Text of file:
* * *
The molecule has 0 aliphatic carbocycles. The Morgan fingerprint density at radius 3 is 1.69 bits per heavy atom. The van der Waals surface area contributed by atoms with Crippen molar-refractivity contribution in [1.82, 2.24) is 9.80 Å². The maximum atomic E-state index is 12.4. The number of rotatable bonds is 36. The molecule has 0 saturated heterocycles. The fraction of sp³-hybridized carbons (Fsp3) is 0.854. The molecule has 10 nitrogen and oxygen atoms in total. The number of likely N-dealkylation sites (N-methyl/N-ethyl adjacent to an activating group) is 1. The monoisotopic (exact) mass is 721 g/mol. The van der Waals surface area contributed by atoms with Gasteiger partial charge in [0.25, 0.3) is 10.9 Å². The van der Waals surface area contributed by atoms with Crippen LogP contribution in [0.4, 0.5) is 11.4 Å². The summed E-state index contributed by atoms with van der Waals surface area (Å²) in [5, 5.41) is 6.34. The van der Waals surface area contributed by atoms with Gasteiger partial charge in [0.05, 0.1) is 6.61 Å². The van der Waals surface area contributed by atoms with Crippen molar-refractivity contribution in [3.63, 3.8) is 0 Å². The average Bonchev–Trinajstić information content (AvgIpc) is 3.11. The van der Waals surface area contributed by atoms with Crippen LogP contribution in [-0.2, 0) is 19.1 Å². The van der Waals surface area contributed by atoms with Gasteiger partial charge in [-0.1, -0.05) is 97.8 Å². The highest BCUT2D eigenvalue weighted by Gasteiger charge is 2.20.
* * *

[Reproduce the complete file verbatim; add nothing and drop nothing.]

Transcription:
The molecule has 0 aliphatic carbocycles. The Morgan fingerprint density at radius 3 is 1.69 bits per heavy atom. The van der Waals surface area contributed by atoms with Crippen molar-refractivity contribution in [1.82, 2.24) is 9.80 Å². The maximum atomic E-state index is 12.4. The number of rotatable bonds is 36. The molecule has 0 saturated heterocycles. The fraction of sp³-hybridized carbons (Fsp3) is 0.854. The molecule has 10 nitrogen and oxygen atoms in total. The number of likely N-dealkylation sites (N-methyl/N-ethyl adjacent to an activating group) is 1. The monoisotopic (exact) mass is 721 g/mol. The van der Waals surface area contributed by atoms with Gasteiger partial charge in [0.25, 0.3) is 10.9 Å². The van der Waals surface area contributed by atoms with Crippen LogP contribution in [0.4, 0.5) is 11.4 Å². The summed E-state index contributed by atoms with van der Waals surface area (Å²) in [5, 5.41) is 6.34. The van der Waals surface area contributed by atoms with Gasteiger partial charge in [0.05, 0.1) is 6.61 Å². The van der Waals surface area contributed by atoms with Crippen molar-refractivity contribution in [3.63, 3.8) is 0 Å². The average Bonchev–Trinajstić information content (AvgIpc) is 3.11. The van der Waals surface area contributed by atoms with Crippen LogP contribution in [-0.2, 0) is 19.1 Å². The van der Waals surface area contributed by atoms with Gasteiger partial charge in [-0.1, -0.05) is 97.8 Å². The highest BCUT2D eigenvalue weighted by Gasteiger charge is 2.20.